Hospitals chief defends Caritas staff member
The head of the Hospital Authority defended Caritas Medical Centre staff as having followed proper procedure in refusing to treat a seven-year-old boy with a serious eye injury and no proof of residency unless his family paid an upfront fee of HK$700.
Shane Solomon would not blame the staff member concerned, he said yesterday, but procedures might need to be adjusted to allow frontline staff greater flexibility.
Solomon understood why the child's parents were upset, but he said the circumstances of the case were unusual and the staff member had been following procedure.
'In this case, what the clerk was doing was to implement the policy ... I won't blame the staff,' he said. 'I do understand the parents' situation. I think it's very difficult ... Your eyes are very valuable.' Asked if he would review the procedures, he said: 'Probably, we have to give our frontline staff a bit more flexibility.'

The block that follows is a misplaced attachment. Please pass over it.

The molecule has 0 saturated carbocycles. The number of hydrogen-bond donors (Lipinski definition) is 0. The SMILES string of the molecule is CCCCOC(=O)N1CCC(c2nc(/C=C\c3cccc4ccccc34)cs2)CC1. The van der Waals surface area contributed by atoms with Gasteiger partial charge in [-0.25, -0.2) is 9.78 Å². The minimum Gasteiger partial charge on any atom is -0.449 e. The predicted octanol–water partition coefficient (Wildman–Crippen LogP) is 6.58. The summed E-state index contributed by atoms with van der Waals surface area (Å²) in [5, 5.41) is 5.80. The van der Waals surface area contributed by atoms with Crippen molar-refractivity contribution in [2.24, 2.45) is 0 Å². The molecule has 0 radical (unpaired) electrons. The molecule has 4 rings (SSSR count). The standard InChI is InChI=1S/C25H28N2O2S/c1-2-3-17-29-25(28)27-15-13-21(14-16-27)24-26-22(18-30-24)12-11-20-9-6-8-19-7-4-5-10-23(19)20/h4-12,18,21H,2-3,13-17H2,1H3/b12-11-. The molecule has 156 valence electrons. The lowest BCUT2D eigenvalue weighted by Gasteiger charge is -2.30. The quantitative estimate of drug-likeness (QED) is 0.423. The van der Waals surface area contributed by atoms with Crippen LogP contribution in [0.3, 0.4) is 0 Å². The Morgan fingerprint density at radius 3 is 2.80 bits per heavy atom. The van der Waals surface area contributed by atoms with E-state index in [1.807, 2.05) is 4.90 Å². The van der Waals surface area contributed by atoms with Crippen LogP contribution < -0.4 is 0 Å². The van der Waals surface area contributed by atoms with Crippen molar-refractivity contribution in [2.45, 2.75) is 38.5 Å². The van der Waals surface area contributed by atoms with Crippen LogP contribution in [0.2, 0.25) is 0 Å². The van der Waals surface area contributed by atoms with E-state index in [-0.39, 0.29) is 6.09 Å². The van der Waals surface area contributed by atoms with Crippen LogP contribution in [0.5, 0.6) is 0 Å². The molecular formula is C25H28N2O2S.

In last Thursday's incident, the boy was left untreated for more than an hour. A Caritas clerk told his grandmother she had to provide proof the boy was a resident of the city or pay the HK$700 fee imposed on non-locals before he could be registered.
The grandmother could not afford the fee and phoned the boy's father to go back to their Tsing Yi home from Tuen Mun to pick up the boy's identification and take it to the Sham Shui Po hospital.
Secretary for Food and Health Dr York Chow Yat-ngok expressed concern on Saturday and asked the authority for a report.
Last December, Caritas drew fierce criticism after a receptionist declined to help a man call for a doctor to treat his father who had collapsed outside the hospital doors.
The man was taken to the hospital's emergency room by an outside ambulance about 26 minutes later but was dead.